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Materials news, March 2014

Researchers have developed a paper filter, which can remove virus particles with an efficiency matching that of the best industrial virus filters.

Rice scientists mixed very low concentrations of diamond particles with mineral oil to test the nanofluid’s thermal conductivity and more.

A research team has discovered, how light can be used to alter the physical properties of the electrons in these materials.

US company Quantum Polymers has introduced QuantaPEEK-GF30/CF30 extruded stock shape plastic rod products up to 8 inches in diameter, made with 30% carbon

Study published in journal Materials Today reveals details of logical circuits built using living slime molds.

A discovery at Vienna University of Technology opens up the possibility of integrating a light detector for terahertz radiation into a chip.

Danish scientists observed the growth of nanoparticles live. The study shows how tungsten oxide nanoparticles are forming from solution.

Scientists have made the first 3D observations of how the structure of a lithium-ion battery anode evolves at the nanoscale in a real battery cell.

Star Trek's "tricorder" performs chemical analysis for a range of applications including medical testing, explosives detection and food safety.

Scientists have developed a next-generation solar cell material which can also emit light, in addition to converting light to electricity.

Researchers have demonstrated that vertically aligned carbon nanofibers (VACNFs) can be manufactured using ambient air.

Researchers have achieved new levels of performance for seed-free and substrate-free arrays of nanowires.

Simple and fast way of making TiO2 nanocrystals could mean long-lasting anodes for next generation high-power Li-ion batteries, according to researchers.

New biocompatible silk alginate hydrogel scaffold provides the right environment to culture stem cells for regenerative medicine say researchers.

Researchers have now come up with the first vibration control table of its kind to incorporate function-integrated components.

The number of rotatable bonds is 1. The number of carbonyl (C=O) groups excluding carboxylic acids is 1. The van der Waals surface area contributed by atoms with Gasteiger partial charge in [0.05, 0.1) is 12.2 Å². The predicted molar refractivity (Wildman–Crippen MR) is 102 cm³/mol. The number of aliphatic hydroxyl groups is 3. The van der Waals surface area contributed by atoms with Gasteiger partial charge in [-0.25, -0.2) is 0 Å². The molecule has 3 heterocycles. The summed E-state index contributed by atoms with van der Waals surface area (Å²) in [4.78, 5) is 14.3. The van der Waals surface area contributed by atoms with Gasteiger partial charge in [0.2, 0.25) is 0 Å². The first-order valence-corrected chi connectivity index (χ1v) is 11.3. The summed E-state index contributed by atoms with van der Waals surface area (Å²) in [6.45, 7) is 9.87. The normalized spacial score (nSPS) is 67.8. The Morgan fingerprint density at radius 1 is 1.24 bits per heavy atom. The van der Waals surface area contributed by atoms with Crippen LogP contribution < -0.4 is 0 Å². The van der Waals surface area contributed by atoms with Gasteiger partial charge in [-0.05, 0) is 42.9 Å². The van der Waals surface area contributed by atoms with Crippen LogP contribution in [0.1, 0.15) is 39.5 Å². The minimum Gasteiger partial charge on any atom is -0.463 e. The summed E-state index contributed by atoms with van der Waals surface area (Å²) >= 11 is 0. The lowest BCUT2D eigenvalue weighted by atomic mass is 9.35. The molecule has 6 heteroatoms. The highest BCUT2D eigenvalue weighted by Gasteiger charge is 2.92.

Researchers have developed a new processing technique that makes light emitting diodes (LEDs) brighter and more resilient.

The first room-temperature light detector that can sense the full infrared spectrum has the potential to put heat vision technology into a contact lens.

A recent study has developed a mobile app (Spectral Analyser) that allows users to link with cloud-based technology to download spectra to mobile devices.

The idea for nanobionic plants grew out of a project in Strano’s lab to build self-repairing solar cells modeled on plant cells.

A lab has devised a system where microcapsules are filled with a disordered solution of even smaller particles suspended in water.

An optical switch could advance the day when photons replace electrons in the innards of consumer products ranging from cell phones to automobiles.

Exploring the role of research in innovation.

Research on six polymeric NPs: gelatin, chitosan, alginate, poly(lactic-co-glycolic) acid (PLGA), PLGA–chitosan and PLGA–poly(ethylene glycol) (PEG).

Ceratizit has redesigned its E-Techstore online shop, offering users more detailed product information and quicker navigation.

Changing the characteristics of a semiconductor material at the nanoscale can influence the way that neural cells grow on the material.

A team of researchers found that the Third Law of Thermodynamics could be restored in thin films of the magnetic material spin ice.

Diamond sensors can measure the tiny magnetic fields in high-temperature superconductors, providing a new tool to probe materials.

Light can trigger coordinated, wavelike motions of atoms in atom-thin layers of crystal, scientists have shown.

Pressure from a sponge-like gel is all it takes to turn transplanted unspecialized cells into cells that lay down minerals and begin to form teeth.

Researchers have succeeded in producing a prototype of a vibration-damping material that could change the world of mechanics forever.

Informative and engaging articles on energy, covering all aspects of chemistry and materials science.

Get in touch or visit booth #1313 to say hello.

Researchers at the Vienna University of Technology have created a stable two-dimensional electron gas in strontium titanate.

An international research team has discovered a potentially clean, low-cost way to convert carbon dioxide into methanol.

Researchers have developed a material that could help prevent blood clots.

Researchers have demonstrated the ability to use near-field optical tweezers to trap a nano-size object and manipulate it in the 3 dimensions of space.

Top 10 Materials News from February 2014

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